This commentary proposes keeping the bridge locus construct with a revised definition which requires the bridge locus to be dynamic, representation-independent and influenced by top-down processes. The denial of the uniformity of content thesis is equivalent to dualism. The active perception perspective is a valuable one.
Computational modeling of the brain holds great promise as a bridge from brain to behavior. To fulfill this promise, however, it is not enough for models to be 'biologically plausible': models must be structurally accurate. Here, we analyze what this entails for so-called psychobiological models, models that address behavior as well as brain function in some detail. Structural accuracy may be supported by (1) a model's a priori plausibility, which comes from a reliance on evidence-based assumptions, (2) fitting existing data, (...) and (3) the derivation of new predictions. All three sources of support require modelers to be explicit about the ontology of the model, and require the existence of data constraining the modeling. For situations in which such data are only sparsely available, we suggest a new approach. If several models are constructed that together form a hierarchy of models, higher-level models can be constrained by lower-level models, and low-level models can be constrained by behavioral features of the higher-level models. Modeling the same substrate at different levels of representation, as proposed here, thus has benefits that exceed the merits of each model in the hierarchy on its own. (shrink)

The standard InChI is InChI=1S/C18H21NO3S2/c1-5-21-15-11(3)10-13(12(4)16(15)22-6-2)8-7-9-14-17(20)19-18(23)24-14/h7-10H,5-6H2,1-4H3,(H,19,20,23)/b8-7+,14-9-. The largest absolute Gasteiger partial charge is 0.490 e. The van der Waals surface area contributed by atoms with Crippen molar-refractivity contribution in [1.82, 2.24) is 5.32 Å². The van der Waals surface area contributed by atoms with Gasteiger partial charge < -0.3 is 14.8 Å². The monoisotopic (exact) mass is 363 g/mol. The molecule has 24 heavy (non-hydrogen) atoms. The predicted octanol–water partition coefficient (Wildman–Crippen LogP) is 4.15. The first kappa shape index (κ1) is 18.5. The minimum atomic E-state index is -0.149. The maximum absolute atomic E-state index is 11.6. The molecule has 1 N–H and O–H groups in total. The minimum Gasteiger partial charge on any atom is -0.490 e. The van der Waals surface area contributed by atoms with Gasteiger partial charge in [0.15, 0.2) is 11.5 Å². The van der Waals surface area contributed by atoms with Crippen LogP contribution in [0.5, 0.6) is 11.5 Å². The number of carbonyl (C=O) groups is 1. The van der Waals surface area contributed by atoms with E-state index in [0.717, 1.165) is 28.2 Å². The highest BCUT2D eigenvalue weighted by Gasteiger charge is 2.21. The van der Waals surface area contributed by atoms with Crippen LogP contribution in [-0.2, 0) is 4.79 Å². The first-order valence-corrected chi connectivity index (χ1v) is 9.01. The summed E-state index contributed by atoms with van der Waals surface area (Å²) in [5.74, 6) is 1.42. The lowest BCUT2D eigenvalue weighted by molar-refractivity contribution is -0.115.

Simone Weil believed that Greece’s vocation was to build bridges between God and man. This paper argues that, in light of Weil’s “tradition of mystical thought,” the Christian vocation is an extension of the Greek. The search for the perfect bridge in Homer, Sophocles and Plato comes to fruition in the Passion of Christ. The Greek thinkers, especially Plato with his Perfectly Just Man, already had implicit knowledge of the Passion’s truth.